BIG NEWS: In landmark vote, MEPs back call for single seat by massive majority; propose to initiate future treaty change
Wednesday, 20 November 2013
In a landmark vote, the European Parliament today took a major step towards scrapping the notorious Strasbourg ‘Travelling Circus’. Today MEPs (in Strasbourg) adopted a report co-authored by South West Conservative MEP Ashley Fox setting out a roadmap for reform and argues that the EU Treaty should be revised in accordance with their will.
"This vote is an overwhelming endorsement of our campaign to scrap the parliament's dual seat system,” Mr Fox said after the vote. “So long as such outrageous wastefulness continues, I do not think MEPs can look voters in the eye. Today's vote is not the end of the travelling circus, but it may be the beginning of the end."
The report, which is not legally-binding, was passed with 483 votes in favour to 141 against.
The Earl later dismissed this move as “not worth the paper it is written on. It is an empty PR exercise.” Whereas Liberal Democrat MEP Sir Graham Watsonsaid: “Travelling to Strasbourg every month is bonkers when most of the EU’s work gets done in Brussels. It is not only wasting public money, but the environmental costs are also astronomical. When MPs at Westminster criticise the waste of money involved I remind them that the House of Commons, along with other national parliaments, voted to ratify the treaty negotiated under the chairmanship of then UK Prime Minister John Major.”
SUCCESS. MEPs vote for #FoxHafner report to have a single seat for the EP by 483 to 141. Now we initiate a treaty change. @SingleSeatEU
The report, drafted jointly with German Green MEP Gerald Hafner, focuses on the economic and environmental costs of the dual-seat system, as well as the weight of public sentiment which is deeply opposed. It was voted through the Constitutional Affairs Committee of the European Parliament on 14th October by 22 votes to four.
It does NOT specifically ask for the single seat to be in Brussels, leaving room for the French to still make a convincing case for Strasbourg. It would be “more effective, cost-efficient and respectful of the environment if it were located in a single place,” the resolution states.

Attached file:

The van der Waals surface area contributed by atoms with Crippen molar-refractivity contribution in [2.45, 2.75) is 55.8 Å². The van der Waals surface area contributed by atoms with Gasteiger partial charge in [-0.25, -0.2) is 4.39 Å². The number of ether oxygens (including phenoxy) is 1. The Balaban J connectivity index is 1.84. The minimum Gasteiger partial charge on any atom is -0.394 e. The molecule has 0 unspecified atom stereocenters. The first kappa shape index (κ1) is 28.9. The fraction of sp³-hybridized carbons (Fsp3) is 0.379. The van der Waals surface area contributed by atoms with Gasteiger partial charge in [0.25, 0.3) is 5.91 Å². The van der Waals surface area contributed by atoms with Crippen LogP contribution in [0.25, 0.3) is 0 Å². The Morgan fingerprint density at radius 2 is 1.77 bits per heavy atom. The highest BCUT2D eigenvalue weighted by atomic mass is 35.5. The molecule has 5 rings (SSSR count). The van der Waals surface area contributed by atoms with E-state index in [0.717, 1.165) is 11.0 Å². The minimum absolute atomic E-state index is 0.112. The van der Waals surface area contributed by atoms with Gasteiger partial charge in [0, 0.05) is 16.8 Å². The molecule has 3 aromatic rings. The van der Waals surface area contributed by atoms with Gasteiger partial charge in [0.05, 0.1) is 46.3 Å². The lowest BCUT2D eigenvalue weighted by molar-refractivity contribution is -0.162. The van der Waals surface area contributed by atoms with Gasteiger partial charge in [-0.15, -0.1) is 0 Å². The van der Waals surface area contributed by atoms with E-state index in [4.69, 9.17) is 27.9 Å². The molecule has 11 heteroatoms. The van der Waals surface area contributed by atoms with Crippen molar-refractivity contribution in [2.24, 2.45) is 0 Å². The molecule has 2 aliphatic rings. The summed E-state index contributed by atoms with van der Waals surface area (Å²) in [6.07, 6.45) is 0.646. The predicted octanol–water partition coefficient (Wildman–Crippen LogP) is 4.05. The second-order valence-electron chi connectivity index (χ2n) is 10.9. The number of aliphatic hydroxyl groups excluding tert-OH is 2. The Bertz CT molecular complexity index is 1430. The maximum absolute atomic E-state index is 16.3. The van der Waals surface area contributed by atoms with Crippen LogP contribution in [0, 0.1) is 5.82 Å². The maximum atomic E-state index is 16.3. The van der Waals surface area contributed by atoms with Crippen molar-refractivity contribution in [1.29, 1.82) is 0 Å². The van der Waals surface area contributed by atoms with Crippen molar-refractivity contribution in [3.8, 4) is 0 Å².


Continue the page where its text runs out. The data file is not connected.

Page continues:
In his speech during the Parliamentary debate on the report on Tuesday, Mr Fox said: “We all understand why Strasbourg was chosen as the seat of the Council of Europe after the Second World War. And we understand why the first European parliamentary assembly chose to sit here as well. It was a symbol of reconciliation between France and Germany. It was a good choice. But times change and what was a symbol of reconciliation in 1950 is now a symbol of waste: a waste of time, a waste of energy and a waste of taxpayers’ money."
"If Members approve this tomorrow, we will have started an important process of reform. We will save hours of time and make this Parliament more effective. We will save thousands of tonnes of carbon dioxide every year and, most important of all, we will save hundreds of millions of euros of taxpayers’ money.”
Speaking in the debate, fellow South West Conservative MEP Giles Chichester, rapporteur for the opinion of the Committee on Petitions, said: “The monthly migration between Brussels and Strasbourg has become a symbolic negative issue for most EU citizens. We asked the administration to make a comprehensive analysis of the potential savings for our budget if Parliament had only one place of work. We called on Parliament to debate the matter and, if an appropriate vote is recorded on this report, on which I congratulate my colleague and his fellow rapporteur, we recommend that Parliament initiate a Treaty revision procedure under Article 48 of the Treaty on European Union.”
Concluding the debate, Mr Fox noted: “We have had a lot of contributions tonight, but interestingly, only four Members have spoken against the report – and all four of them are French! I think it is quite amusing when French colleagues say that to attack Strasbourg is to attack Europe. Nonsense! Nonsense on stilts. It is pro-European to be pro-reform because the issue of this travelling circus – which is a bad joke with European taxpayers – brings the EU into disrepute, and French Members here should confess what they are doing.”
As expected, French national delegations voted against a key paragraph that would commit the European Parliament itself to initiate an ordinary treaty revision procedure, to propose the necessary changes that would allow the Parliament to decide on its location.
The response by Paris was immediate and categorical: “Our position remains the same: that we are attached to the EU seat in Strasbourg,” Romain Nadal, the spokesman of the Ministry of Foreign Affairs in France, told the New York Times by telephone. “It is a matter involving not only France but all Europeans. Strasbourg is a symbolic city, one of Europe’s capitals.”
In spite of the strong calls for a single seat of the European Parliament, the monthly meetings in Strasbourg are set in the European Treaties and can be changed only if national governments reach unanimous decision in the Council.
The fight continues.
Strasbourg EP seat ‘lies dormant for 89 per cent of the year’ (Policy Review)
Hailing from the truly beautiful South West region of the UK, Andrew now works in Brussels and is a UK passport holder, European citizen, and a twice employee at the European Parliament.
While the EU in its current form is far from perfect, he is nonetheless firmly of the belief that the UK's prosperity and place in the world is best served as a member state and not as an isolated bystander.
Since October 2009, this blog seeks to document the work that our region's MEPs do for us in Brussels. As such, predictably, it rarely features UKIP.